Sometimes a task can seem so overwhelming that we simply don’t know where to start. Many CPA candidates feel that way about preparing for the financial accounting and reporting (FAR) test because this test covers so many topics. One way to plan your study time is to focus on these five FAR concepts– four topics and a study tip. If you understand these five steps, you’ll be able to correctly answer a large number of test questions.
A pension is defined as an employee benefit that provides an income stream to an employee when the worker retires. The benefit is based on years of service and the worker’s salary level shortly before retirement. CPA candidates struggle with these concepts because the pension accounting terms are vague.
The thing to visualize here is a bucket. The employer has to put pension contributions into the bucket, which earn a rate of return. When a worker retires and is paid a benefit, money comes out of the bucket in the form of a monthly pension payment. When you see a pension question, think about whether each term refers to money going into the bucket, or leaving the bucket. If the funds in the bucket are not sufficient to pay future benefits, the employer has a pension liability.
Bond accounting: buying a bond at a premium
I started my career in the investment business selling corporate and municipal bonds to investors, and I’ve noticed that accounting for bonds is not clearly explained to CPA candidates. The most common question: why would anyone buy a bond at a premium?
A premium means paying more than the face amount (par amount) of the bond, and bonds are sold in face amounts of $1,000. When the bond matures, you receive only the $1,000 face amount, so why would you pay more than $1,000? The answer is that the interest rate on the bond is higher than the current market rate for bonds with a similar credit rating and maturity.<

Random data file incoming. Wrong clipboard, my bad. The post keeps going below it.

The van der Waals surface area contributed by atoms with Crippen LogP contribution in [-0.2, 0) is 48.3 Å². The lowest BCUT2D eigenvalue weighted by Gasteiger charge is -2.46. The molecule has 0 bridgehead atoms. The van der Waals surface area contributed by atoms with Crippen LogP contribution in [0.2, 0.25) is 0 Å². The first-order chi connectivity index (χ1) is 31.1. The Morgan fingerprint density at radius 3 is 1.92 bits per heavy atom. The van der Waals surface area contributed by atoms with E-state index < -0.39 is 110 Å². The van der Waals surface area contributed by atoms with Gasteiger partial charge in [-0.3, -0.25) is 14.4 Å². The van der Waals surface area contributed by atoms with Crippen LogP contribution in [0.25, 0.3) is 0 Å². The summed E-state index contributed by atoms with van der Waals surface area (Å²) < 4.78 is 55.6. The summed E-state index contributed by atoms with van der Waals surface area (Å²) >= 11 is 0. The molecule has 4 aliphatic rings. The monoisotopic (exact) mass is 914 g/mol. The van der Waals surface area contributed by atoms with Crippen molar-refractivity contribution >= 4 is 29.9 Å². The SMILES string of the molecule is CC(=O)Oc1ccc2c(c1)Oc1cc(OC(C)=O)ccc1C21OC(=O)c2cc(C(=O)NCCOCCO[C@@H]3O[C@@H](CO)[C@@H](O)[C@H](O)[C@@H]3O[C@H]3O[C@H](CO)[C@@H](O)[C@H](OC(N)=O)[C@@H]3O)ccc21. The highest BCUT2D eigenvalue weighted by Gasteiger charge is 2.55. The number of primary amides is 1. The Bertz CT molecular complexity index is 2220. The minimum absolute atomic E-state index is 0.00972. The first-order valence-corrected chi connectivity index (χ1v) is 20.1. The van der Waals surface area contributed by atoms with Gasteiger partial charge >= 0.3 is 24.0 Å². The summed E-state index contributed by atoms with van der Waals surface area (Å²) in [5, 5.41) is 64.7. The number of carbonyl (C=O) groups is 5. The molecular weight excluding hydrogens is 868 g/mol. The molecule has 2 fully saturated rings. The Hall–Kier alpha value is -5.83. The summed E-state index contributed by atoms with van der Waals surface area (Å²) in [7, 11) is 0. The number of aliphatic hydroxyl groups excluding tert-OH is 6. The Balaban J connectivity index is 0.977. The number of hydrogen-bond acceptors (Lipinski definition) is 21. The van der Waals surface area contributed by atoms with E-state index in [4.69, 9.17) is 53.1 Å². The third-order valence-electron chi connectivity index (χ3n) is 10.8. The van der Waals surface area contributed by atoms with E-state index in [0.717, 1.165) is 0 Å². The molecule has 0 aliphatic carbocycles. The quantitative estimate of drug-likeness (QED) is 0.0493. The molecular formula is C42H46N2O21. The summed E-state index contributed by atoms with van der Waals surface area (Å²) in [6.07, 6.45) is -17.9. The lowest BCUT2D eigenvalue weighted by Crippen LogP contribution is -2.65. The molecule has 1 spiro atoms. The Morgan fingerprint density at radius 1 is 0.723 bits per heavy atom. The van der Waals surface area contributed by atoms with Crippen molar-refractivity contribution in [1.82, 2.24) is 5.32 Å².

Say, for example, that you buy a $1,000 Microsoft corporate bond due in 20 years with an 8% interest rate. Bonds with a similar credit rating and maturity are currently being issued at 6%. It would make sense to pay more than $1,000 for the 8% bond, since you’ll earn more interest each year.
Inventory valuation methods
It doesn’t matter what method you use to value your inventory. In the end, the total number of units you purchase — and the total inventory cost — is the same using any method. The difference is in the timing.
The first in, first out (FIFO) method means that you sell the oldest units first. Since those are usually the cheapest, FIFO creates a lower cost of sales. LIFO means last in, first out. Selling the newest units first results in a higher cost of sales in the early years. In either case, the total inventory cost is the same.
Diluted earnings per share (EPS)
The basic EPS formula is (earnings available to common shareholders) / (common stock shares outstanding). Diluted earnings per share means that every security that can be converted into common stock is converted. Assuming that the total dollar amount of earnings is the same, more common stock shares outstanding decreases EPS. In other words, diluted EPS almost always less than regular EPS.
Index cards for formulas
I know it’s old school, but quiz yourself on FAR formulas by using index cards. They are still an effective way to digest a lot of information. Use this and the tips above to help you succeed on the FAR test.